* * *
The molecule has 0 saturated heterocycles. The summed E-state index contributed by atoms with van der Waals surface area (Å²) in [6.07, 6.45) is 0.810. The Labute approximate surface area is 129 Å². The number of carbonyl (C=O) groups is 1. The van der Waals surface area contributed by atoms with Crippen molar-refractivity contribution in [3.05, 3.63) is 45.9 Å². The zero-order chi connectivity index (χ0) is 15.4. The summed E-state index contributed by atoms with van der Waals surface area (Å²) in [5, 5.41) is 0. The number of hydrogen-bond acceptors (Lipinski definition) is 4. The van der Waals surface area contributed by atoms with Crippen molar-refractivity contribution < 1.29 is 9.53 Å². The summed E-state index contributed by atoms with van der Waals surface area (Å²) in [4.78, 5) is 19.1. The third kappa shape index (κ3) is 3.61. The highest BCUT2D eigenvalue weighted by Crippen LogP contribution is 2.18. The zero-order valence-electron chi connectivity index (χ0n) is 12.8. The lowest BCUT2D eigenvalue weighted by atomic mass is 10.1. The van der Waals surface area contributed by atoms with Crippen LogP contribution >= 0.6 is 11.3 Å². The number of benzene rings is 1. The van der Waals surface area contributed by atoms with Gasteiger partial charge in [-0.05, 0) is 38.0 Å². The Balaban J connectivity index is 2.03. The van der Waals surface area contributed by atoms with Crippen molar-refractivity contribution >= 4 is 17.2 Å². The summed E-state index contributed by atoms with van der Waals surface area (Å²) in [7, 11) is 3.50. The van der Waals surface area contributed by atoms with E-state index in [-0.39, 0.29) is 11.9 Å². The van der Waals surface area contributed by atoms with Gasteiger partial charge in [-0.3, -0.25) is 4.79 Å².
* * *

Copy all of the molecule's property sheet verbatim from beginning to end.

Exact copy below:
The molecule has 0 saturated heterocycles. The summed E-state index contributed by atoms with van der Waals surface area (Å²) in [6.07, 6.45) is 0.810. The Labute approximate surface area is 129 Å². The number of carbonyl (C=O) groups is 1. The van der Waals surface area contributed by atoms with Crippen molar-refractivity contribution in [3.05, 3.63) is 45.9 Å². The zero-order chi connectivity index (χ0) is 15.4. The summed E-state index contributed by atoms with van der Waals surface area (Å²) in [5, 5.41) is 0. The number of hydrogen-bond acceptors (Lipinski definition) is 4. The van der Waals surface area contributed by atoms with Crippen molar-refractivity contribution < 1.29 is 9.53 Å². The summed E-state index contributed by atoms with van der Waals surface area (Å²) in [4.78, 5) is 19.1. The third kappa shape index (κ3) is 3.61. The highest BCUT2D eigenvalue weighted by Crippen LogP contribution is 2.18. The zero-order valence-electron chi connectivity index (χ0n) is 12.8. The lowest BCUT2D eigenvalue weighted by atomic mass is 10.1. The van der Waals surface area contributed by atoms with Crippen LogP contribution >= 0.6 is 11.3 Å². The number of benzene rings is 1. The van der Waals surface area contributed by atoms with Gasteiger partial charge in [-0.05, 0) is 38.0 Å². The Balaban J connectivity index is 2.03. The van der Waals surface area contributed by atoms with Crippen molar-refractivity contribution >= 4 is 17.2 Å². The summed E-state index contributed by atoms with van der Waals surface area (Å²) in [7, 11) is 3.50. The van der Waals surface area contributed by atoms with E-state index in [-0.39, 0.29) is 11.9 Å². The van der Waals surface area contributed by atoms with Gasteiger partial charge in [-0.3, -0.25) is 4.79 Å².